Abstract skills, like algorithms, are assuredly important, but when was the last time any of you coded your own merge-sort.


Since I started using Ubuntu on more of my machines, I've encountered myriad issues relating to the wireless internet. Every few minutes, my wireless internet would simply dropout without warning and often without even realizing that the connection had vanished. Reconnecting was a nightmare, and was frequently most easily accomplished by simply rebooting my machine. Even when the wireless was 'working', pinging google.com (with ping google.com) would be slow and unreliable. Worst of all, this issue would often even limit my ability to get any work done for stretches of time, not to mention that it would invariably put me in a foul mood.

Admittedly, this post is mostly for my own reference, since it's decently well documented online if you know what you're looking for. However, if it can be helpful to any of you, that's motivation enough for putting this here.


Of all the packages I use to enhance my productivity in emacs, use-package is perhaps the most useful. With it, I can automatically download and install other packages from the emacs package databases when it detects they're missing. Since I'm constantly switching computers, virtual machines, and operating systems, having this functionality is essential for making sure I don't miss a beat when I'm starting from scratch; I simply clone the emacs config files from my GitHub repository and open emacs and I'm almost immediately ready to go.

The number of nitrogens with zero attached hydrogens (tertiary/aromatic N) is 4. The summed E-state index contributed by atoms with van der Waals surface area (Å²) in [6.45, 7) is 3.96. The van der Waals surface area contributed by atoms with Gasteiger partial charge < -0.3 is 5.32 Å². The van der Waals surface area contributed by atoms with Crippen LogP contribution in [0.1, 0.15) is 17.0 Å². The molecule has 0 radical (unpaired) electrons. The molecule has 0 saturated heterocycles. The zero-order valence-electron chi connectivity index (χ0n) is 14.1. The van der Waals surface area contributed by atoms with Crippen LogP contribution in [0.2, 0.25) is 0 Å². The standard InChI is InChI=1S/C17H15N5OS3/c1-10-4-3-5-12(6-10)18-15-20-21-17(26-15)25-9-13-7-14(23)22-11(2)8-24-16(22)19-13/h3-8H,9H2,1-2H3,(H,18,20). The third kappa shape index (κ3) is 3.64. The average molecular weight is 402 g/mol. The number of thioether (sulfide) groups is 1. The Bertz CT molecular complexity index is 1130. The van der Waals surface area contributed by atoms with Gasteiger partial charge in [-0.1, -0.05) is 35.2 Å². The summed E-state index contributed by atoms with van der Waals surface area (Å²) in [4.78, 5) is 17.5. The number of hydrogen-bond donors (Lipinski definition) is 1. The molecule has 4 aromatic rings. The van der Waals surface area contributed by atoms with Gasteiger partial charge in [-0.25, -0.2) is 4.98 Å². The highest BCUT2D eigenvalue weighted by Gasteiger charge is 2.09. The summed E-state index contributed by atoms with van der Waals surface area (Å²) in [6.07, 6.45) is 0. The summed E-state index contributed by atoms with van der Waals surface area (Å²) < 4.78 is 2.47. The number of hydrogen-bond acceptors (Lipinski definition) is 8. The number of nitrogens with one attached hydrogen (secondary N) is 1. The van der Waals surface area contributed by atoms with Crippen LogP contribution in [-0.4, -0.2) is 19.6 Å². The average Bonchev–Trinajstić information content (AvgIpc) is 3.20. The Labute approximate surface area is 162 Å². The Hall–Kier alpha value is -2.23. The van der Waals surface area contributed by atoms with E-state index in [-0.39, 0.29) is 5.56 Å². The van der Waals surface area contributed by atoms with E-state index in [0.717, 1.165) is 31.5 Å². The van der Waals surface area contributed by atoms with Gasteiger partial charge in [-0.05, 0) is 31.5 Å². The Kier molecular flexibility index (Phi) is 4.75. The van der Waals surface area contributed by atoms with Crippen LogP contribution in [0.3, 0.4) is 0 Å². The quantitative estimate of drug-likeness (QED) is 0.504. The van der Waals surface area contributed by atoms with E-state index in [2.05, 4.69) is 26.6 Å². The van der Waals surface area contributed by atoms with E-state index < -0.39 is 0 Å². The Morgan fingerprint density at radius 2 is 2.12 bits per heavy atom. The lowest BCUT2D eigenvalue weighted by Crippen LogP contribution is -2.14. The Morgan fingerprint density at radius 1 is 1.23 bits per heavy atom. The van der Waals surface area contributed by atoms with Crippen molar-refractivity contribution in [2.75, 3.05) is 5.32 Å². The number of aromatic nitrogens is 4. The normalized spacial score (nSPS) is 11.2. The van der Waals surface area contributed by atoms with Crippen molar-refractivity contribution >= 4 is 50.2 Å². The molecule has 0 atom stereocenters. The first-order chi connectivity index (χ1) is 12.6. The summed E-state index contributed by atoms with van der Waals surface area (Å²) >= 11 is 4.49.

This short guide shows how to ensure that use-package also automatically installs, and how to get the most out of the use-package features.


There are a number of different technologies which have gone into creating this blog. Now that it's mostly complete (though I'm constantly tweaking its look), I figure I should give a list of these different tools so that someone can use it as a starting point for their own site. Though I've created a blog, many of the steps I've gone through are useful for anyone creating a small, content-driven website of their own.

In short, this site (and my personal website) are hosted on a single Amazon T2.micro instance using Django and Apache and formatted using Bootstrap (and modified using Less). However, there's much more to it than that. I also made my mark in social media, being sure to get the pages associated with my site. See more details after the jump.